Synthesis, characterization & biological activity of Isopropyl Thiazole derivatives of the natural products Distamycin & Proximicin
عبد الرحمن, امجد عبد الرحمن موسى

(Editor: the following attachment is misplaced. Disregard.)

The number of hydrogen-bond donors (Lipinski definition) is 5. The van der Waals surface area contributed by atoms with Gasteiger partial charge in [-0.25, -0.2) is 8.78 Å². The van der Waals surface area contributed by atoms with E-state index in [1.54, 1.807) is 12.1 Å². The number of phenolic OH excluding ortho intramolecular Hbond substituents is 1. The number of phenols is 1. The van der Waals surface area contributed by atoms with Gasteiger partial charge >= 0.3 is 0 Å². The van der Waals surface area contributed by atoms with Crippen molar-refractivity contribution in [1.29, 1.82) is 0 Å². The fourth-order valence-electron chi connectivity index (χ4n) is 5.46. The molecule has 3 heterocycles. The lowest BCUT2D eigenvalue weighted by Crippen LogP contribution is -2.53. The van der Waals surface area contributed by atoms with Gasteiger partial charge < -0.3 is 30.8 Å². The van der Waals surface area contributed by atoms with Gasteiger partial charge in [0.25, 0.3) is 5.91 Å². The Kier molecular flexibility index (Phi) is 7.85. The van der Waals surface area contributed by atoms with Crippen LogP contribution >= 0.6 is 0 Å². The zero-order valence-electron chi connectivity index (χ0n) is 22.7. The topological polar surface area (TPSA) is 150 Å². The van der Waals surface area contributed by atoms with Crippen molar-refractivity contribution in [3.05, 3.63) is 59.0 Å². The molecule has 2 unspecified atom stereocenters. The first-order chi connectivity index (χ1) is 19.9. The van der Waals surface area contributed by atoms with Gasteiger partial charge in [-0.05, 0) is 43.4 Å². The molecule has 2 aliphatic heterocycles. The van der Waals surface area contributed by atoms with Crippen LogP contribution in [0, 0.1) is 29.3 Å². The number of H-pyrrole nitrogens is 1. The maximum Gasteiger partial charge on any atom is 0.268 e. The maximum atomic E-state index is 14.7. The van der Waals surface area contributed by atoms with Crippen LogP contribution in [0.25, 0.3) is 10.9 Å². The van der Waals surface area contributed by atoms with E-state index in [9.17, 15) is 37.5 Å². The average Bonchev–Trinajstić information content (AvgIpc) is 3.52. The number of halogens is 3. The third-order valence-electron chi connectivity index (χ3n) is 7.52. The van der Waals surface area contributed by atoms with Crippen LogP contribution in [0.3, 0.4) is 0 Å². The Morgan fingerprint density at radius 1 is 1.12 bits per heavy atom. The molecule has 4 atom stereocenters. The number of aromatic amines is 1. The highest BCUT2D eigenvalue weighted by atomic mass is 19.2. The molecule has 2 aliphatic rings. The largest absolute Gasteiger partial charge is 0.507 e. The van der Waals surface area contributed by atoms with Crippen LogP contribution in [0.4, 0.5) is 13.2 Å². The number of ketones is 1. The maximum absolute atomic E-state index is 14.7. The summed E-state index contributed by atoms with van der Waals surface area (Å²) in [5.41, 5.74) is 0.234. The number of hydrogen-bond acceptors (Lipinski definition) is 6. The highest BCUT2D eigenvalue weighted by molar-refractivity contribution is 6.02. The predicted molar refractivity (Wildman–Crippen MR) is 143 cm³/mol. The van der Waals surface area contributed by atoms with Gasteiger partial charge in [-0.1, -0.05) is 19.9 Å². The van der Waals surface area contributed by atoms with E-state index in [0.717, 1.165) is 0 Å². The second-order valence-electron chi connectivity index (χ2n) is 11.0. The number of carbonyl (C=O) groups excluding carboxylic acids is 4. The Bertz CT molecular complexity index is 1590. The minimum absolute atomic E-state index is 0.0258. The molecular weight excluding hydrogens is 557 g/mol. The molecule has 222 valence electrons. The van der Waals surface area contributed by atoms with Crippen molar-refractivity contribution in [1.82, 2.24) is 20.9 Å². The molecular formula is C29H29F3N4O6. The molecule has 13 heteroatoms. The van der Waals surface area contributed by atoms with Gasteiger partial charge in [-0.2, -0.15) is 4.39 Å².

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Minor groove binders (MGBs) are molecules which bind selectively to the minor groove of DNA. Distamycin and netropsin are naturally occurring MGBs, and are members of the polypyrrole class of compounds. They have potential antiviral, antibacterial, and anticancer properties. However, they also have toxic properties. These biological effects arise from the molecule binding to DNA in regions where there are short runs of A: T base pairs. Much work has been carried out in developing analogues of distamycin and netropsin which have improved their biological activities and reduced their toxicity profile. This project was concerned with developing a novel synthetic pathway of MGBs which allows for more varied substituents at the tail and head position of these molecules and replacing the N-methyl pyrrole with more lipophilic aromatic rings which, to date, has not been fully investigated. Aromatic rings such as benzene, pyridine, morpholine and indole were added to the structure of these compounds, in order to enhance the lipophilicity and membrane permeability to generate biologically active compounds. The tail group is significant as it plays a key role in both DNA binding, and transportation of these compounds to within cells. These structural variations will allow libraries of compounds with small molecular weight to be prepared. In this project, we developed simple and novel routes for the synthesis of potential minor groove binders. The outcome of such a study would be of great importance regarding the development of new analogues of distamycin and netropsin as potential antibacterial and anticancer agents. The synthetic pathway of the compounds started from the preparation of the isopropyl thiazole ring using the Darzen reaction and coupling the epoxide intermediate with thiourea. The second step was reacting the amine terminal of the isopropyl thiazole ring with various acid chlorides to give the second intermediate compounds in the synthetic pathway. After that the intermediate compounds where ether refluxed with an amine directly, or, where hydrolyzed and converted to acyl chlorides to be then reacted with various amines to give the final products. NMR spectroscopy was used to confirm the chemical structures of the investigated compounds, which were tested against different bacterial strains, and showed variable activities among the different compounds with the compound MGB 10 being the most active of the synthesized compounds.